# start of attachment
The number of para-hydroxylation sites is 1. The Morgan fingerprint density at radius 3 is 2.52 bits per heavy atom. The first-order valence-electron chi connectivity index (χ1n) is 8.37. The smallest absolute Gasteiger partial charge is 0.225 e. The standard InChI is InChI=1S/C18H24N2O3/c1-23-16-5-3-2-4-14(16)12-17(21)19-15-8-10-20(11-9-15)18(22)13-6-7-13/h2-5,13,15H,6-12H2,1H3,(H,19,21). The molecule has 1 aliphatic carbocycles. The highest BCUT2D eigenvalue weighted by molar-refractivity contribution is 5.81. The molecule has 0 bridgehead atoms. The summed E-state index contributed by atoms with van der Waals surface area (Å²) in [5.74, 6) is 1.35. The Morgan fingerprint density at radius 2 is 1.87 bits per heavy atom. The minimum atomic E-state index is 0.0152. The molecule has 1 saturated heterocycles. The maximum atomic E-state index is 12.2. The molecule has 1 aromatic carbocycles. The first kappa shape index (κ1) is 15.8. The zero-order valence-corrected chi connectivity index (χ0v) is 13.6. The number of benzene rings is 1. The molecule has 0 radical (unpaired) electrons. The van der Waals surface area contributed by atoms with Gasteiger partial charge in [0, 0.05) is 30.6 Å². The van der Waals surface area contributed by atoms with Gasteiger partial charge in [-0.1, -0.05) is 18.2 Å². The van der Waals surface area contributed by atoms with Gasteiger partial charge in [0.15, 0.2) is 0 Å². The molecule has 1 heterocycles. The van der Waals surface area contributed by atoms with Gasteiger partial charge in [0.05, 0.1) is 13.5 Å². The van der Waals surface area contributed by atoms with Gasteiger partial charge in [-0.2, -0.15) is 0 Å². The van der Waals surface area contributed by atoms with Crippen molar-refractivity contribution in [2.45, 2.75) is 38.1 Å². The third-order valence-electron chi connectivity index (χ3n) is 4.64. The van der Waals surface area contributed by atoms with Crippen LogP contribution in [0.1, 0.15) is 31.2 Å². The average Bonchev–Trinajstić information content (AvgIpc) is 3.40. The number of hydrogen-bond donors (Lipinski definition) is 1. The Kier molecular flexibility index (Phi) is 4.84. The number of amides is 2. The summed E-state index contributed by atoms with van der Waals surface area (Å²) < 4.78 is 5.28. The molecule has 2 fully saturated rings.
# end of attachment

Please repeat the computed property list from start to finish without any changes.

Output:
The number of para-hydroxylation sites is 1. The Morgan fingerprint density at radius 3 is 2.52 bits per heavy atom. The first-order valence-electron chi connectivity index (χ1n) is 8.37. The smallest absolute Gasteiger partial charge is 0.225 e. The standard InChI is InChI=1S/C18H24N2O3/c1-23-16-5-3-2-4-14(16)12-17(21)19-15-8-10-20(11-9-15)18(22)13-6-7-13/h2-5,13,15H,6-12H2,1H3,(H,19,21). The molecule has 1 aliphatic carbocycles. The highest BCUT2D eigenvalue weighted by molar-refractivity contribution is 5.81. The molecule has 0 bridgehead atoms. The summed E-state index contributed by atoms with van der Waals surface area (Å²) in [5.74, 6) is 1.35. The Morgan fingerprint density at radius 2 is 1.87 bits per heavy atom. The minimum atomic E-state index is 0.0152. The molecule has 1 saturated heterocycles. The maximum atomic E-state index is 12.2. The molecule has 1 aromatic carbocycles. The first kappa shape index (κ1) is 15.8. The zero-order valence-corrected chi connectivity index (χ0v) is 13.6. The number of benzene rings is 1. The molecule has 0 radical (unpaired) electrons. The van der Waals surface area contributed by atoms with Gasteiger partial charge in [0, 0.05) is 30.6 Å². The van der Waals surface area contributed by atoms with Gasteiger partial charge in [-0.1, -0.05) is 18.2 Å². The van der Waals surface area contributed by atoms with Gasteiger partial charge in [0.15, 0.2) is 0 Å². The molecule has 1 heterocycles. The van der Waals surface area contributed by atoms with Gasteiger partial charge in [0.05, 0.1) is 13.5 Å². The van der Waals surface area contributed by atoms with Gasteiger partial charge in [-0.2, -0.15) is 0 Å². The van der Waals surface area contributed by atoms with Crippen molar-refractivity contribution in [2.45, 2.75) is 38.1 Å². The third-order valence-electron chi connectivity index (χ3n) is 4.64. The van der Waals surface area contributed by atoms with Crippen LogP contribution in [0.1, 0.15) is 31.2 Å². The average Bonchev–Trinajstić information content (AvgIpc) is 3.40. The number of hydrogen-bond donors (Lipinski definition) is 1. The Kier molecular flexibility index (Phi) is 4.84. The number of amides is 2. The summed E-state index contributed by atoms with van der Waals surface area (Å²) < 4.78 is 5.28. The molecule has 2 fully saturated rings.